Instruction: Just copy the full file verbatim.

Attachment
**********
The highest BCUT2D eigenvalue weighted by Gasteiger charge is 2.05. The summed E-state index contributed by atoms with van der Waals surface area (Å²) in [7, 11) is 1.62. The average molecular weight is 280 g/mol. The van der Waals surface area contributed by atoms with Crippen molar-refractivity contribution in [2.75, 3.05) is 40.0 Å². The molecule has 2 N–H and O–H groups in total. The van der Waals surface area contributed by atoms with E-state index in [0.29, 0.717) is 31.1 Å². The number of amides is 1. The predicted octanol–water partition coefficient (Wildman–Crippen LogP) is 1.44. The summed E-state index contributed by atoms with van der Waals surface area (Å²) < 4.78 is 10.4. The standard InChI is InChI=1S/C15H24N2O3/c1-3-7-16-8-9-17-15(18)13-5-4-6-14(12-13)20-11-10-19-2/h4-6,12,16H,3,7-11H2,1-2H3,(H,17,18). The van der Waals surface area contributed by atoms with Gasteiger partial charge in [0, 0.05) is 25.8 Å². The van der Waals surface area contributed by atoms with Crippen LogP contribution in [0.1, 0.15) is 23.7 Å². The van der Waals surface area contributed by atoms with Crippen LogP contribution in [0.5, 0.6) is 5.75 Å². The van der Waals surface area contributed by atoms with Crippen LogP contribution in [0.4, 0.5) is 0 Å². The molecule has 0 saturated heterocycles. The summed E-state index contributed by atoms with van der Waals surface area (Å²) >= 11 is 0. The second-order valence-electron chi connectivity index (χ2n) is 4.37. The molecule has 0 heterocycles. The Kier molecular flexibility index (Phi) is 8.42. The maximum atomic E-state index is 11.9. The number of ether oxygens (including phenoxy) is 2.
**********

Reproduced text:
The highest BCUT2D eigenvalue weighted by Gasteiger charge is 2.05. The summed E-state index contributed by atoms with van der Waals surface area (Å²) in [7, 11) is 1.62. The average molecular weight is 280 g/mol. The van der Waals surface area contributed by atoms with Crippen molar-refractivity contribution in [2.75, 3.05) is 40.0 Å². The molecule has 2 N–H and O–H groups in total. The van der Waals surface area contributed by atoms with E-state index in [0.29, 0.717) is 31.1 Å². The number of amides is 1. The predicted octanol–water partition coefficient (Wildman–Crippen LogP) is 1.44. The summed E-state index contributed by atoms with van der Waals surface area (Å²) < 4.78 is 10.4. The standard InChI is InChI=1S/C15H24N2O3/c1-3-7-16-8-9-17-15(18)13-5-4-6-14(12-13)20-11-10-19-2/h4-6,12,16H,3,7-11H2,1-2H3,(H,17,18). The van der Waals surface area contributed by atoms with Gasteiger partial charge in [0, 0.05) is 25.8 Å². The van der Waals surface area contributed by atoms with Crippen LogP contribution in [0.1, 0.15) is 23.7 Å². The van der Waals surface area contributed by atoms with Crippen LogP contribution in [0.5, 0.6) is 5.75 Å². The van der Waals surface area contributed by atoms with Crippen LogP contribution in [0.4, 0.5) is 0 Å². The molecule has 0 saturated heterocycles. The summed E-state index contributed by atoms with van der Waals surface area (Å²) >= 11 is 0. The second-order valence-electron chi connectivity index (χ2n) is 4.37. The molecule has 0 heterocycles. The Kier molecular flexibility index (Phi) is 8.42. The maximum atomic E-state index is 11.9. The number of ether oxygens (including phenoxy) is 2.